The victims were brothers Ibrahima Barry, 39, and Mamadou Tanour Barry, 42, Khaled Belkacemi, 60, Aboubake Thabti, 44, Abdelkrim Hassane, 41, and Azzedine Soufiane, 57.
The January 2017 shooting, which Prime Minister Justin Trudeau denounced as a "terrorist attack", provoked debate over the treatment of new arrivals at a time when a growing number of migrants crossed from the United States into the province of Quebec.
The attack at the Quebec Islamic Cultural Centre in the quiet Sainte-Foy neighbourhood of Canada's oldest city, he concluded, will go down in Canadian history "written in blood" as one of this country's worst tragedies.
CORRECTION: A previous version of this story incorrectly reported that Alexandre Bissonnette had already been sentenced to life in prison, with no chance of parole for 35 years. Even if the judge decides the sentences should be served concurrently, it does not necessarily mean Bissonnette would walk out of prison after 25 years.
He also lacked empathy, the judge said, quoting Bissonnette's statement after the shootings: "I regret not having killed more people".
He will learn his fate at the Quebec City courthouse in a ruling by Superior Court Justice Francois Huot.
But Huot said Bissonnette had previously considered attacking other targets including feminists, shopping centres and airports.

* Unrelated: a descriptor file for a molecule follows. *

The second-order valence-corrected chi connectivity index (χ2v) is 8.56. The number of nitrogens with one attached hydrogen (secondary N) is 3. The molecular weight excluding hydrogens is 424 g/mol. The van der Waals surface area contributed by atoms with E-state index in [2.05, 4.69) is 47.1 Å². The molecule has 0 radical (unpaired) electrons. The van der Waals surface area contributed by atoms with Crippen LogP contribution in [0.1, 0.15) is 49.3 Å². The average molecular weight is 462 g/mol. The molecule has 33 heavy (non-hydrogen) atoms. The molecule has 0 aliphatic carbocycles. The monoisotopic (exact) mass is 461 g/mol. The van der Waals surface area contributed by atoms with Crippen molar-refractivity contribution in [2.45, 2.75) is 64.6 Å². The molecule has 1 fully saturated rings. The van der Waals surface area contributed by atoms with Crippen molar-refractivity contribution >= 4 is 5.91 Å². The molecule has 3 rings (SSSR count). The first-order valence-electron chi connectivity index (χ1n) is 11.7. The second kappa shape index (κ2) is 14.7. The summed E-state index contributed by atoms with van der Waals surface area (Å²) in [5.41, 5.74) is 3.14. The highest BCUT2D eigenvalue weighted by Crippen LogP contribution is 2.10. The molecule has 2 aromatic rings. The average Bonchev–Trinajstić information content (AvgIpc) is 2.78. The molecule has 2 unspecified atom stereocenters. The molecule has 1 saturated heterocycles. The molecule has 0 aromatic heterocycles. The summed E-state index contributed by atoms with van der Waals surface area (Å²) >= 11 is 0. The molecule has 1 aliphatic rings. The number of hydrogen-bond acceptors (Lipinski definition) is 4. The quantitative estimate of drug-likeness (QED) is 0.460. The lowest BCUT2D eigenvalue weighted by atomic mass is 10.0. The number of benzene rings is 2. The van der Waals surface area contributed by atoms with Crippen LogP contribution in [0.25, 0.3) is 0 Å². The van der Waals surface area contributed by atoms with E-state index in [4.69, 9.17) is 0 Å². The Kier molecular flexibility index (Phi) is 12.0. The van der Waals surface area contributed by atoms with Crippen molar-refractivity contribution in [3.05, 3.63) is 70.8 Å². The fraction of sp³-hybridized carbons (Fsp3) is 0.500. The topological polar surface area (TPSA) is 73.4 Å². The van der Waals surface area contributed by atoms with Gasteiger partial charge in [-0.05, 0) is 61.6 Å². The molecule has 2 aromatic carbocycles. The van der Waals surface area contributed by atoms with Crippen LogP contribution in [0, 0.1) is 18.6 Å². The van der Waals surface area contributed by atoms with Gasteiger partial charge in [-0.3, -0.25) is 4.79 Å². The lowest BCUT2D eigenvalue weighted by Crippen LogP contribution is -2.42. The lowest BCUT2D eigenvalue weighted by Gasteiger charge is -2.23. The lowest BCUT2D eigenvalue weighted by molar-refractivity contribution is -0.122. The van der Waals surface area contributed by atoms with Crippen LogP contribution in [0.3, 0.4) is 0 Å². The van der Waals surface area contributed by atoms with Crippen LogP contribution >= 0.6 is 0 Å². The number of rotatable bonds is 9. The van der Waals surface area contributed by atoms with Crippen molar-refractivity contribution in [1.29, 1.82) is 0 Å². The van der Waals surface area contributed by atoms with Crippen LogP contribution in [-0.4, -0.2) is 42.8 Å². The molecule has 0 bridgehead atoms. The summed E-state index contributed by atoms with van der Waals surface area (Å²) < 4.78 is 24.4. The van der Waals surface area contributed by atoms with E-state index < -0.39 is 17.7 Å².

One of the man's victim who was paralyzed in the attack, Aymen Derbali, said that numerous survivors were not pleased with the judge's sentencing. The sixth attempted murder charge related to others who were nearby in the mosque.
The longest sentences to date in Canada is 75 years without parole, which has been handed down in five cases - all involving triple murders.
Like the rest of the world, Islamophobia has become a problem in Canada.
In pleading guilty, Bissonnette expressed shame and remorse for his actions but offered no clear explanation of why he did it. "I am not a terrorist, I am not an Islamophobe".
"No matter the outcome of today's decision, nothing can diminish the incredible support & solidarity felt by many Canadian Muslims in the wake of the attack, and during the past 2 years", the group said on Twitter.
Several of the mosque shooting survivors and the victims' families also called for consecutive sentences, saying that the lasting trauma of the killing in their community and the horrific crime demands a punishment that is more than 25 years of parole ineligibility.
Under Canadian law, Bissonnette could have gone to prison for 150 years or 25 years for each of the six deaths.